[Scotland on Sunday]
THE latest celebrity battle cry hit the headlines with considerable clout recently, as ex-Beatle Paul McCartney rallied the troops for Meat-Free Monday. With high-profile support from fellow members of the glitterati Chris Martin and Sheryl Crow, to name just two, McCartney's campaign called for households to cut out meat on Mondays in a bid to slow global warming. Not so much a Feed the World rally, as a Feed the World more selectively, if you will.
The singer says of the campaign, "Having one designated meat-free day a week is actually a meaningful change that everyone can make; it goes to the heart of several important political, environmental and ethical issues all at once."
Reducing meat consumption, he insists, will not just slow climate change, but will also help fight global hunger and improve the welfare of animals.
While some quickly dismissed his idea as the indulgent tokenism of the overly worthy, others have backed the campaign, timed as it is with the publication of new research suggesting there are health benefits to be gained through a meat-free diet. One recent study even suggests that cutting out meat could reduce the risk of developing cancer. As part of an investigation by Cancer Research UK, more than 61,000 people were monitored over 12 years. The results found that vegetarians were 12% less likely to develop cancer than people who ate meat. The risk was almost halved for cancers of the blood, including leukemia, multiple myeloma and non-Hodgkin's lymphoma, where the risk for vegetarians was believed to be 45% lower than that for meat-eaters.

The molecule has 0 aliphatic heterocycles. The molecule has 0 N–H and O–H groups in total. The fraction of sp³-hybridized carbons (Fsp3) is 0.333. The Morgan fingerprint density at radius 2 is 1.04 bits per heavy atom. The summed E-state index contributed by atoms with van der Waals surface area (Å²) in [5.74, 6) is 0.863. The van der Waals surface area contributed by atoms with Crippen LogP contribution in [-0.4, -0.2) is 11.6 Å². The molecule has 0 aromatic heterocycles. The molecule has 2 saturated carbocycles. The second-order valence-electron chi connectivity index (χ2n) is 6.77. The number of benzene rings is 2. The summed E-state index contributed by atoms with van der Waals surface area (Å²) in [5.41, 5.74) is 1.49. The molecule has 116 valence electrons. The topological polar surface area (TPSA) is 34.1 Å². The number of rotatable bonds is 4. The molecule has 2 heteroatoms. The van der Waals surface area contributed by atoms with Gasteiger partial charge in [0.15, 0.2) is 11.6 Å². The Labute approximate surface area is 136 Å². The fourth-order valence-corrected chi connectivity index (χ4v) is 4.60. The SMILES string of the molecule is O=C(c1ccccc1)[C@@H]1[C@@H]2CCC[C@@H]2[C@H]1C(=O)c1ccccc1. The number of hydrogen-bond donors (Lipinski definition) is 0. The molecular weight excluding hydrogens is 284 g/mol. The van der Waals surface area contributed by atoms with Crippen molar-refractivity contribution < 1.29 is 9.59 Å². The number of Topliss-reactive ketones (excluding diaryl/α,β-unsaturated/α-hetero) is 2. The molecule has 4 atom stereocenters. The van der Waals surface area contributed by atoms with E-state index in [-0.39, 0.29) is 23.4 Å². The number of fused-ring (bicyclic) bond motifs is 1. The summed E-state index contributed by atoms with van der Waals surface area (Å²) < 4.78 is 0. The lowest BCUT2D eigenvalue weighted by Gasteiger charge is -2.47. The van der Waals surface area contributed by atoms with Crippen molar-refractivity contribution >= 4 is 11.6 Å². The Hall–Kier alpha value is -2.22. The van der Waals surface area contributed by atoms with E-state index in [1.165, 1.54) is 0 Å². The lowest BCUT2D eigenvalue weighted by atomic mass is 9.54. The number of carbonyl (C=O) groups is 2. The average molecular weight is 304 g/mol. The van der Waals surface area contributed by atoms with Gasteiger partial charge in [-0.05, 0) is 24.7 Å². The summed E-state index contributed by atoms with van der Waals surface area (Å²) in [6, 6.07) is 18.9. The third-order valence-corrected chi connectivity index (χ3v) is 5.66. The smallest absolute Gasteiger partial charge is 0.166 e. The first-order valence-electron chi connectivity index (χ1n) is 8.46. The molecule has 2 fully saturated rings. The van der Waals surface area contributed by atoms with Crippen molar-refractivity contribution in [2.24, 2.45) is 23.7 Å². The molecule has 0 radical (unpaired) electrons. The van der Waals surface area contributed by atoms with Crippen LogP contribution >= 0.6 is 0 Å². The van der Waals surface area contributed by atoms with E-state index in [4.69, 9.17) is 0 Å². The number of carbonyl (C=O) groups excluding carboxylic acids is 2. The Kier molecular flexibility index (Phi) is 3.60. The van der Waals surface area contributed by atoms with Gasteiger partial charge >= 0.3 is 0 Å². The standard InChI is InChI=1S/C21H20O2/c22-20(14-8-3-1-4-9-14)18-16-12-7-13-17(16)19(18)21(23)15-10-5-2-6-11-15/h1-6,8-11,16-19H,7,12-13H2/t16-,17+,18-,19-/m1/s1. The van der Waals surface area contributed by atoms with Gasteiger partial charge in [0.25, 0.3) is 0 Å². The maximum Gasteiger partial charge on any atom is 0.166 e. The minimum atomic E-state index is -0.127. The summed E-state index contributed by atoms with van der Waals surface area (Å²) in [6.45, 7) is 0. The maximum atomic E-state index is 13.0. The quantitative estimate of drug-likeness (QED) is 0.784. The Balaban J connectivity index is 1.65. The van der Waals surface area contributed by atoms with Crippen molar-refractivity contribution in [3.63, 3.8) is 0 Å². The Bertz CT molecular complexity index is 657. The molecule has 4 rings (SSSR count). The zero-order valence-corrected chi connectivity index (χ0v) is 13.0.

Meat: the dangers
Meat consumption has been linked to the build-up of the protein beta-amyloid in the brain. The polyphenols in fruit and vegetables are believed to protect the brain from this accumulation.
A study by the Arthritis Research Campaign found that people who ate meat regularly (five or more times a week) had double the chance of getting arthritis in comparison with those who ate less red meat.
A recent study by Cancer Research UK found vegetarians were 12% less likely to develop cancer than people who ate meat.
One noted cause of gall stones is too much saturated fat, which is often found in meat. One study found that those who ate meat were 18% more likely to suffer from gall stones than those who didn't.
Although shellfish and eggs are thought of as the usual suspects, red meat can harbour dangerous bacteria including salmonella, E coli and campylobacter.
The National Osteoporosis Society advises that excessive intake of red meat can have a negative effect on bone health.